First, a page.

I personally find it hard to accept something as a universal truth without the weight of proof behind it. I have seen hypocrisy on all sides of the age old religion argument, from atheists that turn the lack of belief in a god INTO a religion, to self-professed persons of faith who go directly against the edicts of their holy texts. I have met people who are fantastic individuals who have my utmost respect, who I hold up as mentors and something to strive to emulate, and they are very devoted and religious. I've also met quite the opposite. I've had people express absolute shock and recoil away from me when they find out about my personal beliefs - which I do not advertise, by the way - as though it were some sort of contagious disease. I've encountered those who express shock that I am the type of person I am without having the foundation of religion to base my morals on.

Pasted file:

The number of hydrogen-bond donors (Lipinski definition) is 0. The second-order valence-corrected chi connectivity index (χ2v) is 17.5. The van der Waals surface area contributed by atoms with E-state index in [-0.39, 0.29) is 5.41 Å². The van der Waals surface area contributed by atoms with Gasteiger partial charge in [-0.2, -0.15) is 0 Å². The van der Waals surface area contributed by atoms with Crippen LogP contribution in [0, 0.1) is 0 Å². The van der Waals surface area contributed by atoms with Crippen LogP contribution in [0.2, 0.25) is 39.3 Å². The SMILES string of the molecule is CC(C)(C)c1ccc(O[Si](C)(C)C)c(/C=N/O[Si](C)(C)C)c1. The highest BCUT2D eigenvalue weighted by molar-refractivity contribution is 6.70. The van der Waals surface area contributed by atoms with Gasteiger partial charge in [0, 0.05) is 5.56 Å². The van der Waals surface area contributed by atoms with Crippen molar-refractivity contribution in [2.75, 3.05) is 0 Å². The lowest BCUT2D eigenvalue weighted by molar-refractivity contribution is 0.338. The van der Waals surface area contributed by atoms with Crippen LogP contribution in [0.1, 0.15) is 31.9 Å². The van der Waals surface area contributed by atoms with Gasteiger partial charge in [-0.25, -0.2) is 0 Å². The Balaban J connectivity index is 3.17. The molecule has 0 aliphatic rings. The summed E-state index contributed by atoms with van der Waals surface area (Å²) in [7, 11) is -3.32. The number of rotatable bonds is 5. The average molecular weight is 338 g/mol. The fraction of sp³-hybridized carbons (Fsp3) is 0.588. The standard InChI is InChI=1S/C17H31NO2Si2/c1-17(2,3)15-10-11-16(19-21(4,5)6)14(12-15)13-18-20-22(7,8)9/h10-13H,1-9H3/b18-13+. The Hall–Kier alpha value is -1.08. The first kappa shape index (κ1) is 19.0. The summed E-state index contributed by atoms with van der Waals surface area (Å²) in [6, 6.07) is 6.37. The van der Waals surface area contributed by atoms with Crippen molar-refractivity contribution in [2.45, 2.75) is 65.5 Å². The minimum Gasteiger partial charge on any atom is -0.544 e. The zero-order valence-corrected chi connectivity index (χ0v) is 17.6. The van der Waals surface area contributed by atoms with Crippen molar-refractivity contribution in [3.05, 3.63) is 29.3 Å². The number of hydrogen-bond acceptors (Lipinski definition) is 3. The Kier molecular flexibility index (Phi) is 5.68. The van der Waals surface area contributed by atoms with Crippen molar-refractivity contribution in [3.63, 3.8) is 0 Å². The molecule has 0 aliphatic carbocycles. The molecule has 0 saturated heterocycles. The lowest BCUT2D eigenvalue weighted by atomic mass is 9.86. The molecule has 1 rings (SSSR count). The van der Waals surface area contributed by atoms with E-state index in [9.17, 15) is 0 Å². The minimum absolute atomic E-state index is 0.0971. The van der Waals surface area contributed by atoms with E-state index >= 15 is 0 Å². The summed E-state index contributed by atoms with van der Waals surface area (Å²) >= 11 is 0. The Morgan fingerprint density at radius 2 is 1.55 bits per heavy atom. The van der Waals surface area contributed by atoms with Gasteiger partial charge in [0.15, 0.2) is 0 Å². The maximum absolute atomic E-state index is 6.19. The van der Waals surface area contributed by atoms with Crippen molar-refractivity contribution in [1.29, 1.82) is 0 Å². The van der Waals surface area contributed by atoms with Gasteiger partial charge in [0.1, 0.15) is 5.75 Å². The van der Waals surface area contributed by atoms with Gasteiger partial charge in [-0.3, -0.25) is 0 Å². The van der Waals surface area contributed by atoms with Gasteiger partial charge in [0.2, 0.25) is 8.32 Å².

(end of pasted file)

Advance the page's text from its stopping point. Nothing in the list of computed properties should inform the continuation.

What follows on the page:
That is a small part of how I came to my present frame of belief. Ultimately, I have found that your character is what is most important and religion does not have a monopoly on morality. Many people gain their moralset from religion and that is absolutely great. Mine come from how I would prefer to be treated, and therefor I treat others accordingly.

Faith, religion, and belief is a deeply personal thing, in my opinion, and my beliefs are no more wrong and no more right than the next person. But they are what is right for me.

Brittany - posted on 10/04/2011